The seasons have nothing to do with how far the Earth is from the Sun. If this were the case, it would be hotter in the northern hemisphere during January as opposed to July. Instead, the seasons are caused by the Earth being tilted on its axis by an average of 23.5 degrees (Earth's tilt on its axis actually varies from near 22 degrees to 24.5 degrees). Here's how it works:
The Earth has an elliptical orbit around our Sun. This being said, the Earth is at its closest point distance wise to the Sun in January (called the Perihelion) and the furthest in July (the Aphelion). But this distance change is not great enough to cause any substantial difference in our climate. This is why the Earth's 23.5 degree tilt is all important in changing our seasons. Near June 21st, the summer solstice, the Earth is tilted such that the Sun is positioned directly over the Tropic of Cancer at 23.5 degrees north latitude. This situates the northern hemisphere in a more direct path of the Sun's energy. What this means is less sunlight gets scattered before reaching the ground because it has less distance to travel through the atmosphere. In addition, the high sun angle produces long days. The opposite is true in the southern hemisphere, where the low sun angle produces short days. Furthermore, a large amount of the Sun's energy is scattered before reaching the ground because the energy has to travel through more of the atmosphere. Therefore near June 21st, the southern hemisphere is having its winter solstice because it "leans" away from the Sun.
Advancing 90 days, the Earth is at the autumnal equinox on or about September 21st. As the Earth revolves around the Sun, it gets positioned such that the Sun is directly over the equator. Basically, the Sun's energy is in balance between the northern and southern hemispheres. The same holds true on the spring equinox near March 21st, as the Sun is once again directly over the equator.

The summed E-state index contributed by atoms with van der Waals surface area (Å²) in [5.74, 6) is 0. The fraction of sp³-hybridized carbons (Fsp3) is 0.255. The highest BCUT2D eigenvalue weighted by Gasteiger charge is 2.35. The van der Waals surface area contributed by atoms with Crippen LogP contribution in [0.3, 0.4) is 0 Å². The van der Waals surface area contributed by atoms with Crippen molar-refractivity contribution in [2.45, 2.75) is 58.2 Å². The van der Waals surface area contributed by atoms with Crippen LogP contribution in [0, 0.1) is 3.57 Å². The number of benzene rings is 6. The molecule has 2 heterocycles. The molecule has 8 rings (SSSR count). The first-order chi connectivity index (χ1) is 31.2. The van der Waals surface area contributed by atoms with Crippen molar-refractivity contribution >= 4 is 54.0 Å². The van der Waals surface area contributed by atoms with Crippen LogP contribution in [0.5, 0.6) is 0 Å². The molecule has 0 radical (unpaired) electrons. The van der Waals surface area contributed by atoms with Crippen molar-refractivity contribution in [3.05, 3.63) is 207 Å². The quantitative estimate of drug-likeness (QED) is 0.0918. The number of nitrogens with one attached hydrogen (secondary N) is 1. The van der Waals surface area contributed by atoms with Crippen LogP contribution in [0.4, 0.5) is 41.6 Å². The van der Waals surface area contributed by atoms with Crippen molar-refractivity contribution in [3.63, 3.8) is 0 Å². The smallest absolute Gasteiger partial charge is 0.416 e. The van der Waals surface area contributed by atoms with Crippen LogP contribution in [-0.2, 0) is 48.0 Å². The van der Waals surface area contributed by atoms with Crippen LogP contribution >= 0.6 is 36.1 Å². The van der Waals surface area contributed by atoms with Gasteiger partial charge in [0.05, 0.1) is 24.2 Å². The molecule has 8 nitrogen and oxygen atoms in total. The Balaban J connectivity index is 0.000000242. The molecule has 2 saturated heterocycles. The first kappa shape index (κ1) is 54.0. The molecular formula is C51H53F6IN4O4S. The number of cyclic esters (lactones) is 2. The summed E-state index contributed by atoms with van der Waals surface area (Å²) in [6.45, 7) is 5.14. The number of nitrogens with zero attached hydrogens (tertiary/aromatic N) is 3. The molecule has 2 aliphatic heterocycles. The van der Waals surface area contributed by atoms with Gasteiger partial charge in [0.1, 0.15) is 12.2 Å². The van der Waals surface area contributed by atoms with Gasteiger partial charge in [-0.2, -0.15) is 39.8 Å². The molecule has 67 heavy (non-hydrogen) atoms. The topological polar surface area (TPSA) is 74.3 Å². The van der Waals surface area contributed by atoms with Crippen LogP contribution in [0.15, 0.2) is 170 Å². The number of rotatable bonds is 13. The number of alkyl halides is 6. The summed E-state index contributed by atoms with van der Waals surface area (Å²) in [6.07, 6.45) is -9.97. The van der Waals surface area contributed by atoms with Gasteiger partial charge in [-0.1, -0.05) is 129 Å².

Lastly, on the winter solstice near December 21st, the Sun is positioned directly over the Tropic of Capricorn at 23.5 degrees south latitude. The southern hemisphere is therefore receiving the direct sunlight, with little scattering of the sun's rays and a high sun angle producing long days. The northern hemisphere is tipped away from the Sun, producing short days and a low sun angle.
What kind of effect does the earth's tilt and subsequent seasons have on our length of daylight (defined as sunrise to sunset). Over the equator, the answer is not much. If you live on or very close to the equator, your daylight would be basically within a few minutes of 12 hours the year around. Using the northern hemisphere as a reference, the daylight would lengthen/shorten during the summer/winter moving northward from the equator. The daylight difference is subtle in the tropics, but becomes extremely large in the northern latitudes. Where we live in the mid latitudes, daylight ranges from about 15 hours around the summer solstice to near nine hours close to the winter solstice. Moving to the arctic circle at 66.5 degrees north latitude, the Sun never sets from early June to early July. But around the winter solstice, the daylight only lasts slightly more than two hours. There becomes a profound difference in the length of daylight heading north of the arctic circle. Barrow, Alaska at slightly more than 71 degrees north latitude, lies just less than 300 nautical miles north of the arctic circle. Barrow sees two months of total darkness, as the Sun never rises for about a month on each side of the winter solstice. On the other hand, Barrow also has total light from mid May to early August. And what about the north pole, or 90 degrees north latitude? The Sun rises in the early evening near the spring equinox and never sets again until just after the autumnal equinox, or six months of light. Conversely, after the Sun sets in the mid morning just after the autumnal equinox, it will not be seen again until the following spring equinox, equating to six months of darkness.